George A. Wyman, the first person to cross America by motorcycle, riding from San Francisco to New York City, stopped in Little Falls mid-day. Here he sought out a repair shop to make a new leather drive belt which had slipped off seven times the previous day.
Mayor Zoller and the Common Council met for the first time at the new City Hall for an official session.
The first airplane to land near Little Falls was a DeHaviland-four, piloted by Lt. Malcolm Allison. He flew here to participate in the “Welcome Home” celebration.
Mrs. Frederika Conrad, president of the Board of Education, signed a three year lease, at $1,500 per year, for one kindergarten classroom at the Masonic Temple.
Today is the official opening of the “City of Little Falls Diamond Jubilee” celebration which will continue until July 12th with a gigantic parade and a display of fireworks to climax the memorable week of festivities.
Moss Island, in Little Falls, is the 22nd natural landmark in New York State to be designated to the National Registry of Natural Landmarks by the United States Secretary of the Interior.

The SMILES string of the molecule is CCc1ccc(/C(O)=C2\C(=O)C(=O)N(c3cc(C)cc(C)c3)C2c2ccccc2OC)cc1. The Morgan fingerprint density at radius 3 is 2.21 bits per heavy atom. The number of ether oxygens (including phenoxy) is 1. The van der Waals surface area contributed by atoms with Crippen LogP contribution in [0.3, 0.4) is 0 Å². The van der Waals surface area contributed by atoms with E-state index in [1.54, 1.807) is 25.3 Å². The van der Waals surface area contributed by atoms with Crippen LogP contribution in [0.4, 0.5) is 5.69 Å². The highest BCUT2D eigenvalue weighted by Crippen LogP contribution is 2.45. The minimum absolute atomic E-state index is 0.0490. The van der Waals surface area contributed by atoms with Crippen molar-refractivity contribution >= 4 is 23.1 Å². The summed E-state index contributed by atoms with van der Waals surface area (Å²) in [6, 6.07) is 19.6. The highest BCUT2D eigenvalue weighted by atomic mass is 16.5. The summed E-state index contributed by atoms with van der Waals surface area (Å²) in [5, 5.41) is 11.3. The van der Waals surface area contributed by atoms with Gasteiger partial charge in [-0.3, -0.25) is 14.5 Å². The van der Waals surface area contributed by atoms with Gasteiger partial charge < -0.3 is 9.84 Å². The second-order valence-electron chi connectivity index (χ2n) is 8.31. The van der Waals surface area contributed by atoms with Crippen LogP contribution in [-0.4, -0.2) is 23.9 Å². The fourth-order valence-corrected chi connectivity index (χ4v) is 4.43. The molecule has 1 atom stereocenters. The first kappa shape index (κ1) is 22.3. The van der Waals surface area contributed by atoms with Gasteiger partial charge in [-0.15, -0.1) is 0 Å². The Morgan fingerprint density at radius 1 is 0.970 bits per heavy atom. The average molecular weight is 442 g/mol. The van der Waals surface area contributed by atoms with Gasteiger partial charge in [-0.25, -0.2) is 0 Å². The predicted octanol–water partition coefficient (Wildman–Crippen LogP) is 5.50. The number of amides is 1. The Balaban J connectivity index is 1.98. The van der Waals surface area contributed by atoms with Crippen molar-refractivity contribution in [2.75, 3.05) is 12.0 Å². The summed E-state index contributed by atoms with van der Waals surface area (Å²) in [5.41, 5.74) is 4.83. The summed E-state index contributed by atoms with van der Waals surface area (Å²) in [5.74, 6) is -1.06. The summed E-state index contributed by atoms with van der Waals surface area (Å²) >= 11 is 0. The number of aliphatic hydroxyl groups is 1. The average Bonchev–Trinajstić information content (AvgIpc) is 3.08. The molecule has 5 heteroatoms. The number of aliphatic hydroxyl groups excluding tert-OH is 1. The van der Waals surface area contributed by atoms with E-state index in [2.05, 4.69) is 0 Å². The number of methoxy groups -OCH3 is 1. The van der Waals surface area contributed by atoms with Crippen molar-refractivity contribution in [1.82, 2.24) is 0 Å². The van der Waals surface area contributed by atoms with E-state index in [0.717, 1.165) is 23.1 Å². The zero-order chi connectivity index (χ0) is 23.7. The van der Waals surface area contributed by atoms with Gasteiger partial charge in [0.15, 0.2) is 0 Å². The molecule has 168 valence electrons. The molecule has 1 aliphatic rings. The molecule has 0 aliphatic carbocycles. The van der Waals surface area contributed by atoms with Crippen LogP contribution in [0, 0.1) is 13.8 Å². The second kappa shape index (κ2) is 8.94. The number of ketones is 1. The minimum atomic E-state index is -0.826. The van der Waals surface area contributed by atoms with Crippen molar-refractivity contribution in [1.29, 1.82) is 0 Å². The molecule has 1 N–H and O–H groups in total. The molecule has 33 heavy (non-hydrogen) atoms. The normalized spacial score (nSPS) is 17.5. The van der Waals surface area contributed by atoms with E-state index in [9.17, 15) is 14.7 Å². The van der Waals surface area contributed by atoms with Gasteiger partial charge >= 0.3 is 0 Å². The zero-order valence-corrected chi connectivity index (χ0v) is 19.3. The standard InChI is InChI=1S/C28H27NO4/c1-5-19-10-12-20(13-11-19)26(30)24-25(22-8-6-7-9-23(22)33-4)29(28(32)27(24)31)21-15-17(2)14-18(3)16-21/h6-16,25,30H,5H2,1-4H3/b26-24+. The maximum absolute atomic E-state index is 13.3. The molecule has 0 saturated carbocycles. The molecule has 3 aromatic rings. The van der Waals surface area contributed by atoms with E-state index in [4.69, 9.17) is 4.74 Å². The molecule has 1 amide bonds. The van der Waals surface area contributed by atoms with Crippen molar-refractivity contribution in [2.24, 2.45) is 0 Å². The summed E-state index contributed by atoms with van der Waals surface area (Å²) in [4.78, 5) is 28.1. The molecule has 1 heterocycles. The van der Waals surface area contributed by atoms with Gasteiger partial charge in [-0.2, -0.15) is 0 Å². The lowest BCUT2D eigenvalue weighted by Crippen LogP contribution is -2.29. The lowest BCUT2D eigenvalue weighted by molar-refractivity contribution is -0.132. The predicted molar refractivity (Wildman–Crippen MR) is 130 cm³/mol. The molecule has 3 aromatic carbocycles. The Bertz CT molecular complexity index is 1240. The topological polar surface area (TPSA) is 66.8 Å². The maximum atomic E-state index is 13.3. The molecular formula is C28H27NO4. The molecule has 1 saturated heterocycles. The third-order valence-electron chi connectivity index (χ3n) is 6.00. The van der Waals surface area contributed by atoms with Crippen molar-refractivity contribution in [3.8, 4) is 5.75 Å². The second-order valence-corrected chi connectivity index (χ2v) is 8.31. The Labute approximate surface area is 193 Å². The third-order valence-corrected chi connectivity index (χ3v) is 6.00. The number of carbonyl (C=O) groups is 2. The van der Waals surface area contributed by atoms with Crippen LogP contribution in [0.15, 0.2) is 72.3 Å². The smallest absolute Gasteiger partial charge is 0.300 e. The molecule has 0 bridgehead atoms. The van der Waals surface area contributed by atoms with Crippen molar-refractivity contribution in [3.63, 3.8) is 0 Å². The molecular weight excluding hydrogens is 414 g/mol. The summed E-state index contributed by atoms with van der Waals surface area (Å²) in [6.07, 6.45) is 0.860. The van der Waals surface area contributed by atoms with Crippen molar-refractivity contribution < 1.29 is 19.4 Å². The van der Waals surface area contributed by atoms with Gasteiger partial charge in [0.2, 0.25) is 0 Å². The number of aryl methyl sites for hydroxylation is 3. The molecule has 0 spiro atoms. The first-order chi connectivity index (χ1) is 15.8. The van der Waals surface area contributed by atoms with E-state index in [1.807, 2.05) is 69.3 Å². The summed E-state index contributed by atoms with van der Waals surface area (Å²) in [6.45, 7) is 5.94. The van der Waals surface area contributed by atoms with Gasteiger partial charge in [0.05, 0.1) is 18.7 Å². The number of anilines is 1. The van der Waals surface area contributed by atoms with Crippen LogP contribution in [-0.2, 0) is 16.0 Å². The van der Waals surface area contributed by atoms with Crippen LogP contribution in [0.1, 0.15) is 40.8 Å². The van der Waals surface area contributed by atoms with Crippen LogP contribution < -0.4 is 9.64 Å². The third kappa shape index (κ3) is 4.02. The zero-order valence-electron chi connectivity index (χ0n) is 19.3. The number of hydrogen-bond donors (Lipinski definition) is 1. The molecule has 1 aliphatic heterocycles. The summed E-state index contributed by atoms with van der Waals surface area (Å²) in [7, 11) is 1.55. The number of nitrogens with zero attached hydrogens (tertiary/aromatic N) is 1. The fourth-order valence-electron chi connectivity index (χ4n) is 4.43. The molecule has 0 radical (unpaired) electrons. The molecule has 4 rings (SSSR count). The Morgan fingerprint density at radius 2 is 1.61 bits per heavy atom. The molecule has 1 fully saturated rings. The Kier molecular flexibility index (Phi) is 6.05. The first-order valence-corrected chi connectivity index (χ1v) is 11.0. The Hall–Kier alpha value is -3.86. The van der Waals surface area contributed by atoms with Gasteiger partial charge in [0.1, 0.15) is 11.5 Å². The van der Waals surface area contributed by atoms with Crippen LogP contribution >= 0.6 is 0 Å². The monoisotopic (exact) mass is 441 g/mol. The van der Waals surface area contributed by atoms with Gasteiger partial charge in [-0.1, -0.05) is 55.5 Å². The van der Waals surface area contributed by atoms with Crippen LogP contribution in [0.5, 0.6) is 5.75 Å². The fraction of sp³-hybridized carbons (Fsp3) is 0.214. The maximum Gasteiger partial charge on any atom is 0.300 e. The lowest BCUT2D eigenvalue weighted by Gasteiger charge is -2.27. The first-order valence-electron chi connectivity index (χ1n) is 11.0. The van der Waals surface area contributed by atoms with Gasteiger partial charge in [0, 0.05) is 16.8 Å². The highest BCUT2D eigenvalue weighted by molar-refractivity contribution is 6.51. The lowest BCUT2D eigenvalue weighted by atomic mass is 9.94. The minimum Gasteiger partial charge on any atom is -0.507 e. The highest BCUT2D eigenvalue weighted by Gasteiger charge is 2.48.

This day in history: July 4
At the fourth of July parade in the village, there were many veterans of the War of 1812 and a few from the Revolutionary War. Also in the line of march were Captain George Petrie’s Rifle Corps and the Newport Band.
A solemn “Welcome Home Celebration” was held for all returning Civil War veterans, as survivors of the 121st Regiment arrived in town. It was bittersweet as only 445 out of 1076 who marched away had returned.
Amusements in the village for the glorious 4th included an egg picking contest- a race in Eastern Square to retrieve a dozen hidden eggs – and a foot race from the corner of William and Main streets to the Benton House on Garden Street to gain a sack of flour. Mr. Blank won both races.
A crowd of 15,000 gathered in Little Falls to watch the maiden flight of balloonist Mary Hawley. She had, for the occasion, chosen the professional name of “Carlotta, the Lady Aeronaut.” Her husband, Carl Meyers, the “Professor,” was the ingenious designer of balloons and the gas generators for filling them. Never again known as Mary, “Carlotta” made more than 60 flights over the next two years.